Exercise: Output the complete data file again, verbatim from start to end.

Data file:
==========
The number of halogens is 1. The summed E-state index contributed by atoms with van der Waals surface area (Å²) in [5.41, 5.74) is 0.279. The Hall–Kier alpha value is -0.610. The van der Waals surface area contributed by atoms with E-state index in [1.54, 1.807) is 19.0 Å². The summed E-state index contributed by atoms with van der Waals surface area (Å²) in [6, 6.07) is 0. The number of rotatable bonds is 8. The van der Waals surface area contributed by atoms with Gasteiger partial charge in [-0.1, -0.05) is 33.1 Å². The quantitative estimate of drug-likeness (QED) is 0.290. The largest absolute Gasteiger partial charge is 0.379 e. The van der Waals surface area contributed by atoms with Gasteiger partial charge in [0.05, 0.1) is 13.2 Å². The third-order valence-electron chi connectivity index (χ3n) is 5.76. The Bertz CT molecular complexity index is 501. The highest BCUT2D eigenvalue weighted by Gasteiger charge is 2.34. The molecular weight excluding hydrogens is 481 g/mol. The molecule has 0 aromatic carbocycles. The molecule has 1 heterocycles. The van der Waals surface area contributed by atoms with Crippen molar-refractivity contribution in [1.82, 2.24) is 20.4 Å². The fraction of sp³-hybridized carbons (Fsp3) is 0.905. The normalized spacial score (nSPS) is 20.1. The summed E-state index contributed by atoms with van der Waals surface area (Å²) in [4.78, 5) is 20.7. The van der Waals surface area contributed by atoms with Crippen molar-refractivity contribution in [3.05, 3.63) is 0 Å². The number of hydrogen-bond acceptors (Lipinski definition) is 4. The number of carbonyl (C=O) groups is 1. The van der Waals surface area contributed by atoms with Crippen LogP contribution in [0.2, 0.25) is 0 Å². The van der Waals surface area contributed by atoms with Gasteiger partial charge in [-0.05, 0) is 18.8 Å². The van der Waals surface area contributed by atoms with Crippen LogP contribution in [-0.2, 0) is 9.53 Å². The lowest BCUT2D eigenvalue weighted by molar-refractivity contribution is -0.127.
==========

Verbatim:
The number of halogens is 1. The summed E-state index contributed by atoms with van der Waals surface area (Å²) in [5.41, 5.74) is 0.279. The Hall–Kier alpha value is -0.610. The van der Waals surface area contributed by atoms with E-state index in [1.54, 1.807) is 19.0 Å². The summed E-state index contributed by atoms with van der Waals surface area (Å²) in [6, 6.07) is 0. The number of rotatable bonds is 8. The van der Waals surface area contributed by atoms with Gasteiger partial charge in [-0.1, -0.05) is 33.1 Å². The quantitative estimate of drug-likeness (QED) is 0.290. The largest absolute Gasteiger partial charge is 0.379 e. The van der Waals surface area contributed by atoms with Gasteiger partial charge in [0.05, 0.1) is 13.2 Å². The third-order valence-electron chi connectivity index (χ3n) is 5.76. The Bertz CT molecular complexity index is 501. The highest BCUT2D eigenvalue weighted by Gasteiger charge is 2.34. The molecular weight excluding hydrogens is 481 g/mol. The molecule has 0 aromatic carbocycles. The molecule has 1 heterocycles. The van der Waals surface area contributed by atoms with Crippen molar-refractivity contribution in [1.82, 2.24) is 20.4 Å². The fraction of sp³-hybridized carbons (Fsp3) is 0.905. The normalized spacial score (nSPS) is 20.1. The summed E-state index contributed by atoms with van der Waals surface area (Å²) in [4.78, 5) is 20.7. The van der Waals surface area contributed by atoms with Crippen molar-refractivity contribution in [3.05, 3.63) is 0 Å². The number of hydrogen-bond acceptors (Lipinski definition) is 4. The number of carbonyl (C=O) groups is 1. The van der Waals surface area contributed by atoms with Crippen LogP contribution in [0.2, 0.25) is 0 Å². The van der Waals surface area contributed by atoms with Gasteiger partial charge in [-0.05, 0) is 18.8 Å². The van der Waals surface area contributed by atoms with Crippen LogP contribution in [-0.2, 0) is 9.53 Å². The lowest BCUT2D eigenvalue weighted by molar-refractivity contribution is -0.127.